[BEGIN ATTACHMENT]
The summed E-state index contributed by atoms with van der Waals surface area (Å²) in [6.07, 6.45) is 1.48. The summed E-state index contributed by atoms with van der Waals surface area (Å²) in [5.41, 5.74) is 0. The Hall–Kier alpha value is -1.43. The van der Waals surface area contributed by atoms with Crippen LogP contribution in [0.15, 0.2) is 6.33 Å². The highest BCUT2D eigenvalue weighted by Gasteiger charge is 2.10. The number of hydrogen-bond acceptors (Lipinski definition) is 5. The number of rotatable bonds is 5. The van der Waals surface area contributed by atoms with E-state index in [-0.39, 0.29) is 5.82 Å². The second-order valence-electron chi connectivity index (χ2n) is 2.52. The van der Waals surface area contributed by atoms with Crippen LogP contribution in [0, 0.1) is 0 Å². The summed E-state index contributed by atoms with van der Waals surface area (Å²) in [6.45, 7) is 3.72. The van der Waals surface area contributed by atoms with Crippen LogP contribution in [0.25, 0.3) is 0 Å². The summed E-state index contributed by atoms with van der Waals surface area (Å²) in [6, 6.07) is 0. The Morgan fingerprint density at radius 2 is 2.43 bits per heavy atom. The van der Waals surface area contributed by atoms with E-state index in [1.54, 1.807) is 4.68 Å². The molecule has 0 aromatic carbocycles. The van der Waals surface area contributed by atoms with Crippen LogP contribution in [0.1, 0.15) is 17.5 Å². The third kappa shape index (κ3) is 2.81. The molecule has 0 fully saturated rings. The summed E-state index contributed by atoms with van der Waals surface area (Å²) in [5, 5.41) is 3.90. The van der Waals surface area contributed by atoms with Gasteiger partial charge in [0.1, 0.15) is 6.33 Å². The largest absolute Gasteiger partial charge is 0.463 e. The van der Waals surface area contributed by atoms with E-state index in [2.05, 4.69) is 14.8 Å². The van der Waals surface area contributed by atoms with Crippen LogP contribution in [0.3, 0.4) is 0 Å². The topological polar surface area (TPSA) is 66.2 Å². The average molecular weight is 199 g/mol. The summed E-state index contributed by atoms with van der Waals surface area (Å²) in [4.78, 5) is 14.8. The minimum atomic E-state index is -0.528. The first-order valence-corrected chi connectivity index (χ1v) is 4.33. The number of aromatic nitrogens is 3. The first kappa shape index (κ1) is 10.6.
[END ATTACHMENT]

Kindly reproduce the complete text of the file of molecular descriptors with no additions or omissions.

The summed E-state index contributed by atoms with van der Waals surface area (Å²) in [6.07, 6.45) is 1.48. The summed E-state index contributed by atoms with van der Waals surface area (Å²) in [5.41, 5.74) is 0. The Hall–Kier alpha value is -1.43. The van der Waals surface area contributed by atoms with Crippen LogP contribution in [0.15, 0.2) is 6.33 Å². The highest BCUT2D eigenvalue weighted by Gasteiger charge is 2.10. The number of hydrogen-bond acceptors (Lipinski definition) is 5. The number of rotatable bonds is 5. The van der Waals surface area contributed by atoms with E-state index in [-0.39, 0.29) is 5.82 Å². The second-order valence-electron chi connectivity index (χ2n) is 2.52. The van der Waals surface area contributed by atoms with Crippen LogP contribution in [0, 0.1) is 0 Å². The summed E-state index contributed by atoms with van der Waals surface area (Å²) in [6.45, 7) is 3.72. The van der Waals surface area contributed by atoms with Crippen LogP contribution in [0.25, 0.3) is 0 Å². The summed E-state index contributed by atoms with van der Waals surface area (Å²) in [6, 6.07) is 0. The Morgan fingerprint density at radius 2 is 2.43 bits per heavy atom. The van der Waals surface area contributed by atoms with E-state index in [1.54, 1.807) is 4.68 Å². The molecule has 0 aromatic carbocycles. The van der Waals surface area contributed by atoms with Crippen LogP contribution in [0.1, 0.15) is 17.5 Å². The third kappa shape index (κ3) is 2.81. The molecule has 0 fully saturated rings. The summed E-state index contributed by atoms with van der Waals surface area (Å²) in [5, 5.41) is 3.90. The van der Waals surface area contributed by atoms with Gasteiger partial charge in [0.1, 0.15) is 6.33 Å². The largest absolute Gasteiger partial charge is 0.463 e. The van der Waals surface area contributed by atoms with E-state index in [2.05, 4.69) is 14.8 Å². The van der Waals surface area contributed by atoms with Crippen LogP contribution in [0.3, 0.4) is 0 Å². The topological polar surface area (TPSA) is 66.2 Å². The average molecular weight is 199 g/mol. The summed E-state index contributed by atoms with van der Waals surface area (Å²) in [4.78, 5) is 14.8. The minimum atomic E-state index is -0.528. The first-order valence-corrected chi connectivity index (χ1v) is 4.33. The number of aromatic nitrogens is 3. The first kappa shape index (κ1) is 10.6.